My favorite part of Ringer's interview was her point that people who have eating disorders don't have enough strength for ballet. I noticed the last few times I saw the Mariinsky that certain dancers were SO thin that at times they seemed to actually have difficulty rising up on pointe. It was painful to see them grimly trying to go on pointe, with absolutely no calf muscles to speak of. But Ringer's such a well-spoken lady, with such a lovely voice. Great appearance by her on the Today Show.


Again veering off topic (moderators remove at will). The too thin thing was part of my problem with Portman in the film Black Swan. I looked at her body and thought that she would never get through a ballet.

#101 cubanmiamiboy

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Posted 13 December 2010 - 07:15 PM

My favorite part of Ringer's interview was her point that people who have eating disorders don't have enough strength for ballet. I noticed the last few times I saw the Mariinsky that certain dancers were SO thin that at times they seemed to actually have difficulty rising up on pointe. It was painful to see them grimly trying to go on pointe, with absolutely no calf muscles to speak of. But Ringer's such a well-spoken lady, with such a lovely voice. Great appearance by her on the Today Show.


I just saw the clip, and find Miss Ringer's physique very lovely to watch...(actually much more closer to my own standards than the current underweight fashion...)

#102 jsmu

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Posted 13 December 2010 - 07:33 PM

Amen to the remarks that Macaulay does NOT need to appear on the Today Show, or any other television show, in order to keep this ludicrous farce going even longer. He does his job as a critic; yes, he made snarky remarks about dancers; yes, critics have done this since critics existed; yes, dancers have to be thinner than 'normal' human beings. The interlarding of the horrendous 'Black Swan' clips, as if that piece of CHEEZ WHIZ had any statement to make about anything on earth, much less an art form like ballet, clearly demonstrates the total idiocy of the public which is fueling this tired little sideshow. Ringer was gracious, sympathetic, charming, and completely poised (very much what one would imagine from her lovely dancing); I devoutly hope her well-mannered and well-spoken appearance will put an end to this drivel.

#103 Bonnette

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Posted 13 December 2010 - 07:36 PM

I, too, thought that Ms. Ringer was articulate and gracious in the Today Show interview. I was glad to hear her say that she doesn't want an apology, since her body is integral to her art form and critics rightly take note of physical attributes. Like Cubanmiamiboy, I found her performance and appearance lovely in the clip that was shown...her physique is a bit reminiscent of Lynn Seymour's, well formed and strong, capable of deft and wide-ranging expression.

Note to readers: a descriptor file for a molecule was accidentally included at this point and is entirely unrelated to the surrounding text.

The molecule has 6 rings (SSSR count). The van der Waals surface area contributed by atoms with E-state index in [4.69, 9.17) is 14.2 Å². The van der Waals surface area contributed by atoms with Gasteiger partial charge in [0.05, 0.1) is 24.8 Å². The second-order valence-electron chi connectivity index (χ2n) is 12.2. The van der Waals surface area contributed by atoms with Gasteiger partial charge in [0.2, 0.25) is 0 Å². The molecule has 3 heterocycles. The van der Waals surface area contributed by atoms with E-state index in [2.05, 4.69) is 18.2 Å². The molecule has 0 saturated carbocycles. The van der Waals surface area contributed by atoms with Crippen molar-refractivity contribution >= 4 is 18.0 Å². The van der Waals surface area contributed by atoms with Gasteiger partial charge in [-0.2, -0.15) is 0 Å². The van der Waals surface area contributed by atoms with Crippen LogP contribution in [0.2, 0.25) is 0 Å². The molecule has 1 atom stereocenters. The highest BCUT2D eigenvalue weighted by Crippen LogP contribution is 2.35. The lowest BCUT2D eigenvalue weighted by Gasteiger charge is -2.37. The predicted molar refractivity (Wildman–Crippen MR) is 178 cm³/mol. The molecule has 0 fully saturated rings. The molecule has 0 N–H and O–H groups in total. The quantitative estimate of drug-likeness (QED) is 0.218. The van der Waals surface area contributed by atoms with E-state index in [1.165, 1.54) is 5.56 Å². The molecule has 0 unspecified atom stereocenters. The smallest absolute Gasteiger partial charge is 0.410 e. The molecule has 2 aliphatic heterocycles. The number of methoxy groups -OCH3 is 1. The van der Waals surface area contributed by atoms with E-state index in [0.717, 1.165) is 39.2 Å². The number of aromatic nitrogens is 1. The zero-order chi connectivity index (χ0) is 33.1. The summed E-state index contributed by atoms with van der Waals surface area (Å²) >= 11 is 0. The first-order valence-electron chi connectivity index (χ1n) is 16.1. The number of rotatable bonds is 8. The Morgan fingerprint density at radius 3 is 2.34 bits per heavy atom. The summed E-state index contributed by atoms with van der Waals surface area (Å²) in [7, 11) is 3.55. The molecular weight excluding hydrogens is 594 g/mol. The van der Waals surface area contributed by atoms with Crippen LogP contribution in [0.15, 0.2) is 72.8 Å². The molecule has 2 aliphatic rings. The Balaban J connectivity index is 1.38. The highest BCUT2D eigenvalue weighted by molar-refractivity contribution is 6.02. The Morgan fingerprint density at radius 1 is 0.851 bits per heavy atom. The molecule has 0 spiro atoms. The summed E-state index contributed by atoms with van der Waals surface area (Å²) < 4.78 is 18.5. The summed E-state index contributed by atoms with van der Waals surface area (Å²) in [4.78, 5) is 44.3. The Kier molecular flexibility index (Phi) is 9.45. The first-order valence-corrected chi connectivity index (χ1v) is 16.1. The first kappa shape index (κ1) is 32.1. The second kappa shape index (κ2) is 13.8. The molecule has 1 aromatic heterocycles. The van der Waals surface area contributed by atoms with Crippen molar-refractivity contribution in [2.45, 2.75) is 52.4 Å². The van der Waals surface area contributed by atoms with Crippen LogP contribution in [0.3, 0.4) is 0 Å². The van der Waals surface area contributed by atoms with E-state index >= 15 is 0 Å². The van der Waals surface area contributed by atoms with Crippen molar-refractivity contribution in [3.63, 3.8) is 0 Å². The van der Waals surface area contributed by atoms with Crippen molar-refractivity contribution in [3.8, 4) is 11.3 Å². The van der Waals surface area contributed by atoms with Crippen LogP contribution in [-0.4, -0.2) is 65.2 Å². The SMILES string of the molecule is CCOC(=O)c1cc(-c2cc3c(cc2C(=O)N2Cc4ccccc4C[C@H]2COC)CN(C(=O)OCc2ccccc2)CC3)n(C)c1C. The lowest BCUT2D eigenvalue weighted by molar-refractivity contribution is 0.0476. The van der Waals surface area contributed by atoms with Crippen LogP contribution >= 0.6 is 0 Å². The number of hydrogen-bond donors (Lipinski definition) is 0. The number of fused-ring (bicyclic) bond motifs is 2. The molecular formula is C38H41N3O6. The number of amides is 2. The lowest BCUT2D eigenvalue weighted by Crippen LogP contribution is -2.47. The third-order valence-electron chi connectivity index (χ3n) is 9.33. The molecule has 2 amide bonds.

#104 Bonnette

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Posted 13 December 2010 - 07:40 PM

The interlarding of the horrendous 'Black Swan' clips, as if that piece of CHEEZ WHIZ had any statement to make about anything on earth, much less an art form like ballet, clearly demonstrates the total idiocy of the public which is fueling this tired little sideshow. Ringer was gracious, sympathetic, charming, and completely poised (very much what one would imagine from her lovely dancing); I devoutly hope her well-mannered and well-spoken appearance will put an end to this drivel.

:clapping:

#105 papeetepatrick

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Posted 13 December 2010 - 07:46 PM

The interlarding of the horrendous 'Black Swan' clips, as if that piece of CHEEZ WHIZ had any statement to make about anything on earth, much less an art form like ballet, clearly demonstrates the total idiocy of the public which is fueling this tired little sideshow. Ringer was gracious, sympathetic, charming, and completely poised (very much what one would imagine from her lovely dancing); I devoutly hope her well-mannered and well-spoken appearance will put an end to this drivel.

:clapping:


agree with bonnette. very cool, jsmu, I don't know if I like the 'interlarding' or the 'total idiocy of the public' best, but this has given me great pleasure.